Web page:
Democratic Republic of the Congo: UN envoy warns security situation dire, urges additional resources
|Publisher||UN News Service|
|Publication Date||22 February 2013|
|Cite as||UN News Service, Democratic Republic of the Congo: UN envoy warns security situation dire, urges additional resources, 22 February 2013, available at: http://www.refworld.org/docid/512dcf1d2.html [accessed 13 December 2013]|
|Disclaimer||This is not a UNHCR publication. UNHCR is not responsible for, nor does it necessarily endorse, its content. Any views expressed are solely those of the author or publisher and do not necessarily reflect those of UNHCR, the United Nations or its Member States.|
Ahead of a new peace deal for the Democratic Republic of the Congo (DRC) to be signed this weekend, the top United Nations official there warned today that the security situation is unstable, and urged the Security Council to provide the necessary support and authorization for an additional military brigade force within the current UN peacekeeping force.
“The overall situation is volatile and precarious, and could break down at any time into large-scale conflict without much if any prior warning,” the Special Representative of the Secretary-General, Roger Meece, said in his briefing to the Council.
In the south-eastern province of Katanga, the situation has reached “alarming proportions,” Mr. Meece said, with a major humanitarian crisis that the UN Office for the Coordination of Humanitarian Affairs (OCHA) estimates to include 316,000 displaced people.
The security deterioration in Katanga is related to the stepped-up activities of Mayi Mayi leader Gédéon, who escaped from prison in 2011, and associated militias such as Kata Katangais and others, Mr. Meece explained.
Meanwhile, while there has been a general pause in the offensive operations of the 23 March Movement (M23) since their temporary occupation late last year of Goma, the capital of North Kivu province, Mr. Meece said, but there is also no evidence that the forces are pulling back or changing their military posture.
Clashes between the fighters from the M23 and the DRC's national army (FARDC) have displaced nearly a million people in North Kivu.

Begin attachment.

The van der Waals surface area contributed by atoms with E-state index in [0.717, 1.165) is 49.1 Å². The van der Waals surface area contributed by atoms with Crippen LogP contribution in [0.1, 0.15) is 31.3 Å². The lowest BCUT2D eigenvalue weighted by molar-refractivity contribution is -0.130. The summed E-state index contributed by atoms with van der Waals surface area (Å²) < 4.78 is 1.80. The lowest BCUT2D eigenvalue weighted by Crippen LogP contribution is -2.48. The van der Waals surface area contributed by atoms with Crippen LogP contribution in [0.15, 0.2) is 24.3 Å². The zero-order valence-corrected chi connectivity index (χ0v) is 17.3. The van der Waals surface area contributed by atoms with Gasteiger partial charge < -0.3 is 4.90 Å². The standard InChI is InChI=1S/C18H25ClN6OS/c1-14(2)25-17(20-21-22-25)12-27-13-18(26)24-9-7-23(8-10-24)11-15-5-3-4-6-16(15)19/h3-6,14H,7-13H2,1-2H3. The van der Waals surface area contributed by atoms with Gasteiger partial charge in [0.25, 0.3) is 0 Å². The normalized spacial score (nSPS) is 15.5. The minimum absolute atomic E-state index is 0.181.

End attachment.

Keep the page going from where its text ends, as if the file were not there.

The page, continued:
Mr. Meece, who heads the UN Organization Stabilization Mission in DRC (MONUSCO), told the Council that while the civilian and police components, and UN specialized agencies, have worked to respond to the broad and growing range of security and humanitarian problems, “our forces and our resources are stretched very thin over a broad area.”
To improve the protection of civilians in North and South Kivu provinces, the UN has proposed using unmanned aerial vehicles (UAV) to collect information for the UN Force Commander and to promote deterrence.
“I would like to express my personal thanks and appreciation to the Council for its support of this proposal,” Mr. Meece said, adding that the UN is working to deploy the UAVs at the earliest possible time.
He also spoke about the possibility of an additional military force or brigade within MONUSCO equipped with peace enforcement authorities beyond a traditional UN peacekeeping mandate.
“I am convinced that a peace enforcement capability on the ground is a necessary component to achieve the conditions necessary to obtain the engagement and commitments needed by all parties,” Mr. Meece said, urging the 15-member Council to authorize such a force.
Meanwhile, Secretary-General Ban Ki-moon is scheduled to attend the signing of the Peace, Security and Cooperation Framework for the DRC and the Region, scheduled to take place on 24 February in Addis Ababa, Ethiopia, his spokesperson said.
The agreement had been expected to be signed at the African Union summit in Addis on 28 January but was delayed over what Mr. Ban called “procedural issues” and not over any fundamental differences in the agreement.